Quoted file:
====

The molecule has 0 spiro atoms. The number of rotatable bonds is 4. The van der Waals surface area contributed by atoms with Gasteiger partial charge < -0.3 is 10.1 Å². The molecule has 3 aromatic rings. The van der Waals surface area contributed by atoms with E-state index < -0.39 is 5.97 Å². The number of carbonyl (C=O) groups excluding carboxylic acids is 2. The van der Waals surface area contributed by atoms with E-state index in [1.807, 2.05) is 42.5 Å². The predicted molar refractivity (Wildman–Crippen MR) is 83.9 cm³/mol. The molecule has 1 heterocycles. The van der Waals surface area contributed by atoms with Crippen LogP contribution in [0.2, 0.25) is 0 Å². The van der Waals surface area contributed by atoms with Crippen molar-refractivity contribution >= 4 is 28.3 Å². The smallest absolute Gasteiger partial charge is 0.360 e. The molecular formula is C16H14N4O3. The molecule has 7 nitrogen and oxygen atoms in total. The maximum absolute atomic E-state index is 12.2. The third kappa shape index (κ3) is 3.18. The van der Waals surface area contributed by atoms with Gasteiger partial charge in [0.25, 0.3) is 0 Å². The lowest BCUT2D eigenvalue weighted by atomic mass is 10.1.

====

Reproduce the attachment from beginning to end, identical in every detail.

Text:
The molecule has 0 spiro atoms. The number of rotatable bonds is 4. The van der Waals surface area contributed by atoms with Gasteiger partial charge < -0.3 is 10.1 Å². The molecule has 3 aromatic rings. The van der Waals surface area contributed by atoms with E-state index < -0.39 is 5.97 Å². The number of carbonyl (C=O) groups excluding carboxylic acids is 2. The van der Waals surface area contributed by atoms with E-state index in [1.807, 2.05) is 42.5 Å². The predicted molar refractivity (Wildman–Crippen MR) is 83.9 cm³/mol. The molecule has 1 heterocycles. The van der Waals surface area contributed by atoms with Crippen LogP contribution in [0.2, 0.25) is 0 Å². The van der Waals surface area contributed by atoms with Crippen molar-refractivity contribution >= 4 is 28.3 Å². The smallest absolute Gasteiger partial charge is 0.360 e. The molecular formula is C16H14N4O3. The molecule has 7 nitrogen and oxygen atoms in total. The maximum absolute atomic E-state index is 12.2. The third kappa shape index (κ3) is 3.18. The van der Waals surface area contributed by atoms with Gasteiger partial charge in [0.25, 0.3) is 0 Å². The lowest BCUT2D eigenvalue weighted by atomic mass is 10.1.